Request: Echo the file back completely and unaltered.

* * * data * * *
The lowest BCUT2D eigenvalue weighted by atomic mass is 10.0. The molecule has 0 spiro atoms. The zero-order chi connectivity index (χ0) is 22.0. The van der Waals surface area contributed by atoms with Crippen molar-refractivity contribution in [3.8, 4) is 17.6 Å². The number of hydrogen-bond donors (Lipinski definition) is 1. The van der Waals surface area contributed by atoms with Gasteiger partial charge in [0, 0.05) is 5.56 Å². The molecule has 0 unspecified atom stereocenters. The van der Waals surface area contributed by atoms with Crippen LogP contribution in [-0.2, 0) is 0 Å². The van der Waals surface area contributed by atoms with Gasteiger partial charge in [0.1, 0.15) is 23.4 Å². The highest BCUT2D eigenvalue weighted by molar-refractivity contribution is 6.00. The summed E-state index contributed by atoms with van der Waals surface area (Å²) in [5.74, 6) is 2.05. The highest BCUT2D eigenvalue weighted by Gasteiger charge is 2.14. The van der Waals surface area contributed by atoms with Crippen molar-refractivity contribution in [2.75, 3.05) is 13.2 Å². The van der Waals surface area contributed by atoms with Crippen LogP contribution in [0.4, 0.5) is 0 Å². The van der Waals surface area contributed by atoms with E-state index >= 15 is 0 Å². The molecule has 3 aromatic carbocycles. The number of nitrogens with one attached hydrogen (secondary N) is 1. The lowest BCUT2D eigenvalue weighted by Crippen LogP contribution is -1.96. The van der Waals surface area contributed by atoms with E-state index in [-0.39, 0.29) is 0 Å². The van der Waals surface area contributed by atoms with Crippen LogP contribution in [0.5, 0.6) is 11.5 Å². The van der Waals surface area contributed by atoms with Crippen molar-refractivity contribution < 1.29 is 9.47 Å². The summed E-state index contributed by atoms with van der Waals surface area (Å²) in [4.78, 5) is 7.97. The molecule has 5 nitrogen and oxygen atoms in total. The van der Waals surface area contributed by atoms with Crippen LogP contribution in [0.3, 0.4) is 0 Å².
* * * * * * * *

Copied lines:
The lowest BCUT2D eigenvalue weighted by atomic mass is 10.0. The molecule has 0 spiro atoms. The zero-order chi connectivity index (χ0) is 22.0. The van der Waals surface area contributed by atoms with Crippen molar-refractivity contribution in [3.8, 4) is 17.6 Å². The number of hydrogen-bond donors (Lipinski definition) is 1. The van der Waals surface area contributed by atoms with Gasteiger partial charge in [0, 0.05) is 5.56 Å². The molecule has 0 unspecified atom stereocenters. The van der Waals surface area contributed by atoms with Crippen LogP contribution in [-0.2, 0) is 0 Å². The van der Waals surface area contributed by atoms with Gasteiger partial charge in [0.1, 0.15) is 23.4 Å². The highest BCUT2D eigenvalue weighted by molar-refractivity contribution is 6.00. The summed E-state index contributed by atoms with van der Waals surface area (Å²) in [5.74, 6) is 2.05. The highest BCUT2D eigenvalue weighted by Gasteiger charge is 2.14. The van der Waals surface area contributed by atoms with Crippen molar-refractivity contribution in [2.75, 3.05) is 13.2 Å². The van der Waals surface area contributed by atoms with Crippen LogP contribution in [0.4, 0.5) is 0 Å². The van der Waals surface area contributed by atoms with E-state index >= 15 is 0 Å². The molecule has 3 aromatic carbocycles. The number of nitrogens with one attached hydrogen (secondary N) is 1. The lowest BCUT2D eigenvalue weighted by Crippen LogP contribution is -1.96. The van der Waals surface area contributed by atoms with E-state index in [-0.39, 0.29) is 0 Å². The van der Waals surface area contributed by atoms with Crippen LogP contribution in [0.5, 0.6) is 11.5 Å². The van der Waals surface area contributed by atoms with Crippen molar-refractivity contribution < 1.29 is 9.47 Å². The summed E-state index contributed by atoms with van der Waals surface area (Å²) in [4.78, 5) is 7.97. The molecule has 5 nitrogen and oxygen atoms in total. The van der Waals surface area contributed by atoms with Crippen LogP contribution in [0.3, 0.4) is 0 Å².